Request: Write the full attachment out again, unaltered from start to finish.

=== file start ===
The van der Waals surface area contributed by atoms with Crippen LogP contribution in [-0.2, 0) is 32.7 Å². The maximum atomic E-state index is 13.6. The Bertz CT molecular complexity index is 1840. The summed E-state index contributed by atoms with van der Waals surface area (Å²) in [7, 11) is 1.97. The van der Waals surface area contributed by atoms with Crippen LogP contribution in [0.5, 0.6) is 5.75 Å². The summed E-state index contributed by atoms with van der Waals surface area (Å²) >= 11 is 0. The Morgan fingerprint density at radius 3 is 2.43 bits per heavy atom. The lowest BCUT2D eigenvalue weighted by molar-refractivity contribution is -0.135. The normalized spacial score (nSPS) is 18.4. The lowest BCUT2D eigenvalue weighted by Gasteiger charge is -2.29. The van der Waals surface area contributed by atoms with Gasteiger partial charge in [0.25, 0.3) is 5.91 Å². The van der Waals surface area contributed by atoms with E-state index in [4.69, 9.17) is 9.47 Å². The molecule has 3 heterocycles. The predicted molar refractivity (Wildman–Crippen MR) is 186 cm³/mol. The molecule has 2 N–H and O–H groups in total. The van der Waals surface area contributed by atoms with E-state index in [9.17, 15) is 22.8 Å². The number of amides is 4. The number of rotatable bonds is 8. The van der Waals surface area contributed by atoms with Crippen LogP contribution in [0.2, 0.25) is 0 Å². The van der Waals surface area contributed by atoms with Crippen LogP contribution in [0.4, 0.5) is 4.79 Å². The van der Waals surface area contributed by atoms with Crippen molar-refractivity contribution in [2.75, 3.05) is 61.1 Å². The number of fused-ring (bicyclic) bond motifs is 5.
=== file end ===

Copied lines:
The van der Waals surface area contributed by atoms with Crippen LogP contribution in [-0.2, 0) is 32.7 Å². The maximum atomic E-state index is 13.6. The Bertz CT molecular complexity index is 1840. The summed E-state index contributed by atoms with van der Waals surface area (Å²) in [7, 11) is 1.97. The van der Waals surface area contributed by atoms with Crippen LogP contribution in [0.5, 0.6) is 5.75 Å². The summed E-state index contributed by atoms with van der Waals surface area (Å²) >= 11 is 0. The Morgan fingerprint density at radius 3 is 2.43 bits per heavy atom. The lowest BCUT2D eigenvalue weighted by molar-refractivity contribution is -0.135. The normalized spacial score (nSPS) is 18.4. The lowest BCUT2D eigenvalue weighted by Gasteiger charge is -2.29. The van der Waals surface area contributed by atoms with Gasteiger partial charge in [0.25, 0.3) is 5.91 Å². The van der Waals surface area contributed by atoms with E-state index in [4.69, 9.17) is 9.47 Å². The molecule has 3 heterocycles. The predicted molar refractivity (Wildman–Crippen MR) is 186 cm³/mol. The molecule has 2 N–H and O–H groups in total. The van der Waals surface area contributed by atoms with E-state index in [9.17, 15) is 22.8 Å². The number of amides is 4. The number of rotatable bonds is 8. The van der Waals surface area contributed by atoms with Crippen LogP contribution in [0.2, 0.25) is 0 Å². The van der Waals surface area contributed by atoms with Crippen LogP contribution in [0.4, 0.5) is 4.79 Å². The van der Waals surface area contributed by atoms with Crippen molar-refractivity contribution in [2.75, 3.05) is 61.1 Å². The number of fused-ring (bicyclic) bond motifs is 5.